It’s more likely, however, Pierre’s constant exposure to radioactive chemicals had weakened him, and this was a contributing factor. If he hadn’t died in this tragic accident, he surely would have succumbed to radiation sickness, as did Marie, his eldest daughter, his son-in-law (and Marie’s laboratory assistant at the Radium Institute), and countless other laboratory team members.
Marie was despondent by this tragic loss, but she refused to allow this to derail their work.
“Crushed by the blow, I did not feel able to face the future. I could not forget, however, what my husband used to say, that even deprived of him,
I ought to continue my work.”
~Marie Curie, explaining why she was compelled
to return to work the day after Pierre’s funeral
As a tribute to Pierre, Marie vowed to devote the rest of her life to completing the work they started together. She created a world-class laboratory in Pierre’s honor and became the first woman professor at the Sorbonne when she succeeded Pierre in his chair as professor at the Sorbonne.
 The President, Council, and Fellows of the Royal Society of London for Improving Natural Knowledge, commonly known as the Royal Society, is a learned society. Founded on 28 November 1660, it was granted a royal charter by King Charles II as The Royal Society. It is the oldest national scientific institution in the world. The society is the United Kingdom’s and Commonwealth of Nations’ Academy of Sciences and fulfills a number of roles: promoting science and its benefits, recognizing excellence in science, supporting outstanding science, providing scientific advice for policy, and fostering international and global co-operation, education, and public engagement.
 Having suffered a miscarriage in August 1903 and suffering with pernicious anemia, Marie was too ill to travel.
 By this time, they were both suffering from excessive exposure to radioactive materials. In addition to being surrounded by radium in their work, Pierre often carried a sample of radium in his waistcoat pocket to show his friends, and Marie liked to keep a bit of radium salt by her bedside to provide a soft glow in the darkness. Marie was exhibiting signs of the anemia and lung problems that would persist for the rest of her life and ultimately lead to her death; Pierre suffered with tremors in his hands, and his legs shook so much that at times he found it hard to stand. He was in constant pain and consulted a doctor who diagnosed neurasthenia and prescribed strychnine. Sometimes unbearable pain kept Pierre awake all night, lying weakly in bed, moaning. The skin on their hands was cracked and scarred, and they both suffered constantly from fatigue.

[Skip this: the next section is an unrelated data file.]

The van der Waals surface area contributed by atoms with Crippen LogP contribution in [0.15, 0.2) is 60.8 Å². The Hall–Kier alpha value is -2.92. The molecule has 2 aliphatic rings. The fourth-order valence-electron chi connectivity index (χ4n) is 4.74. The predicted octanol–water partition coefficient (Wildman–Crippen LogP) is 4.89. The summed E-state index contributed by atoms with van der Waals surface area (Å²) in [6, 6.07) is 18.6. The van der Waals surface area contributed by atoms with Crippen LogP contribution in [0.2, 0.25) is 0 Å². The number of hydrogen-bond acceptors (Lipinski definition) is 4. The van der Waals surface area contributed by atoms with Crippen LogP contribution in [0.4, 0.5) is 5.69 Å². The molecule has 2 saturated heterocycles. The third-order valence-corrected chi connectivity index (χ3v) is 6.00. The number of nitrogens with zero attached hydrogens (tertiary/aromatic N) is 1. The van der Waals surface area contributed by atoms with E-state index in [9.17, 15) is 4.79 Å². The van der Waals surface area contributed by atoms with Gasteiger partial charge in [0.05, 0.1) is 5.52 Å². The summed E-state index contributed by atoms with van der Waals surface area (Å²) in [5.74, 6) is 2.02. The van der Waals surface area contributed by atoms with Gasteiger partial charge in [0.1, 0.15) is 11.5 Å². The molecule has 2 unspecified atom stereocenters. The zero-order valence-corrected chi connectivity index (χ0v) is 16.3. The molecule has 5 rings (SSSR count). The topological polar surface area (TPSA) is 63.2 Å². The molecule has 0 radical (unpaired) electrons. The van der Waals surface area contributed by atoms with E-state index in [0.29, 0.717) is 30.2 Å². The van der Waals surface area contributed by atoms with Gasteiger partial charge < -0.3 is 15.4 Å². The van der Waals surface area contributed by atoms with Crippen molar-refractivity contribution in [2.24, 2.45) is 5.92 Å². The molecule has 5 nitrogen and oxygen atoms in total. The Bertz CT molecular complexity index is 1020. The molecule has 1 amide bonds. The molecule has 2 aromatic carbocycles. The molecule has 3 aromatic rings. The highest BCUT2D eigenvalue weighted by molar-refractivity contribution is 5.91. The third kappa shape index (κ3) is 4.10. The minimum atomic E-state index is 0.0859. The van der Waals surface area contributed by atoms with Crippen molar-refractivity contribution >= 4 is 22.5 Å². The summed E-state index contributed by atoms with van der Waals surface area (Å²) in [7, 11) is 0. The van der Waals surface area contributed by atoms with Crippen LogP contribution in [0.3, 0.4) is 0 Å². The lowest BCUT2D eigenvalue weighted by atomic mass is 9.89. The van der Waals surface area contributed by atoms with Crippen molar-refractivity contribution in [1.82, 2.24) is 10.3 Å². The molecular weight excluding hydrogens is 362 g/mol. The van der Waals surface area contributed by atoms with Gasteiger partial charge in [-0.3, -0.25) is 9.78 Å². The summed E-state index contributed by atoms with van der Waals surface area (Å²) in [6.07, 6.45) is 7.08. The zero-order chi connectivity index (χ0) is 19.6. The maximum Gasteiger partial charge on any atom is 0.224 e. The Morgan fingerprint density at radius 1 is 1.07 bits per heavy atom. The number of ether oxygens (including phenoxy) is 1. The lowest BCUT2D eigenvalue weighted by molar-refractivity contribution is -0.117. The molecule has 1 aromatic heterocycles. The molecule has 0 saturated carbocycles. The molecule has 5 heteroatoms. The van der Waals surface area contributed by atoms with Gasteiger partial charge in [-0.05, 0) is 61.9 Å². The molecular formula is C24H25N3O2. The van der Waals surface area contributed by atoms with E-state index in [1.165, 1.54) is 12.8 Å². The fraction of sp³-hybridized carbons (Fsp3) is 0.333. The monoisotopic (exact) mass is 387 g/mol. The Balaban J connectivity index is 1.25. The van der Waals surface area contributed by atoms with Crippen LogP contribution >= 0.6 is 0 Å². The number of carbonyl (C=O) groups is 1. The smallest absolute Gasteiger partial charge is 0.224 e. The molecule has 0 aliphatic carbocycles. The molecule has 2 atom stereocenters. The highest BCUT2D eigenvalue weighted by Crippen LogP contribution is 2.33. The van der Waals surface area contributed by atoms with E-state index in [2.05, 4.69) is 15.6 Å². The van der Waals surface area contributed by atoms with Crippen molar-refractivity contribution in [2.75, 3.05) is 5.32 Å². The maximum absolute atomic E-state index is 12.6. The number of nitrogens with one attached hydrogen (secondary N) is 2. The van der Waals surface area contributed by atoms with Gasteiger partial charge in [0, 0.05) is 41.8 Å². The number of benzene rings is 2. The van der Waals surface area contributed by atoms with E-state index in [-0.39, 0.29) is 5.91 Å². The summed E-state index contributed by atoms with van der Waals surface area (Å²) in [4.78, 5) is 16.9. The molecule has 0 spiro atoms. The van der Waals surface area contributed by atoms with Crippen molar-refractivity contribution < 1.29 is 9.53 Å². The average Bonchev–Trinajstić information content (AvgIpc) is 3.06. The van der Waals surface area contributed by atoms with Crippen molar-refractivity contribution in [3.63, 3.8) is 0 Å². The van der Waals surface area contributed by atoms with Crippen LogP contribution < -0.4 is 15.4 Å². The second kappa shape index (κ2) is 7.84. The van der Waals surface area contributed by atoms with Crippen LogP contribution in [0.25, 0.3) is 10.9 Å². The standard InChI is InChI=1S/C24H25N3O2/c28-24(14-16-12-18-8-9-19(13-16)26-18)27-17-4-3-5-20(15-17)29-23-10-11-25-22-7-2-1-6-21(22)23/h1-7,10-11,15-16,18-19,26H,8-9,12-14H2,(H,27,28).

Because Marie was a woman, she wasn’t allowed to deliver the lecture.
 About 70 percent uranium, uraninite (formerly, pitchblende)—the crystallized form of uranium oxide is a radioactive, uranium-rich mineral and ore.
 She performed the bulkiest part of this work in the yard adjoining the shed that served as their laboratory.
 ESPCI is short for École supérieure de physique et de chimie industrielles de la Ville de Paris (The City of Paris Industrial Physics and Chemistry Higher Education Institution). Five researchers and alumni from ESPCI Paris have been awarded the Nobel Prize: Pierre and Marie Curie (Physics, 1903), Marie Curie – second Nobel Prize (Chemistry, 1911), Frédéric Joliot-Curie (Chemistry, 1935), Pierre-Gilles de Gennes (Physics, 1991), and Georges Charpak (Physics, 1992).
 This research included the following:
• They announced their discovery of induced radioactivity in 1899.
• They wrote about the luminous and chemical effects of radioactive rays and their electric charge.
• Pierre studied the action of a magnetic field on radium rays, he investigated the persistence of induced radioactivity, and he developed a standard for measuring time based on radioactivity (carbon dating), an important basis for geologic and archaeological dating techniques.
• Pierre used himself as a human guinea pig, deliberately exposing his arm to radium for several hours and recording the progressive, slowly healing burn that resulted. He collaborated with physicians in animal experiments that led to the use of radium therapy to treat cancer and lupus.
• Marie submitted and successfully defended her doctoral thesis on June 12, 1903. Her thesis was reprinted widely in 17 editions in five languages in the first year after its defense.
• In 1904, Pierre published a paper on the liberation of heat by radium salts
 The Royal Institution of Great Britain is a London-based organization devoted to scientific education and research. It was founded in 1799 by the leading British scientists of the age. Its foundational principles were diffusing the knowledge of, and facilitating the general introduction of, useful mechanical inventions and improvements, as well as enhancing the application of science to the common purposes of life (including through teaching, courses of philosophical lectures, and experiments).
 William Thomson, 1st Baron Kelvin (26 June 1824 – 17 December 1907) was an Irish-Scottish mathematical physicist, and engineer who was born in Belfast in 1824. At the University of Glasgow, he did important work in the mathematical analysis of electricity and formulation of the first and second laws of thermodynamics, and did much to unify the emerging discipline of physics in its modern form. Absolute temperatures are stated in units of kelvin in his honor. While the existence of a lower limit to temperature (absolute zero) was known prior to his work, Lord Kelvin is known for determining its correct value as approximately −273.15 degree Celsius or −459.67 degree Fahrenheit.
 The Île de la Cité is one of two remaining natural islands in the Seine within the city of Paris (the other being the Île Saint-Louis). It is the center of Paris and the location where the medieval city was re-founded.
 A dray is a heavy horse-drawn cart.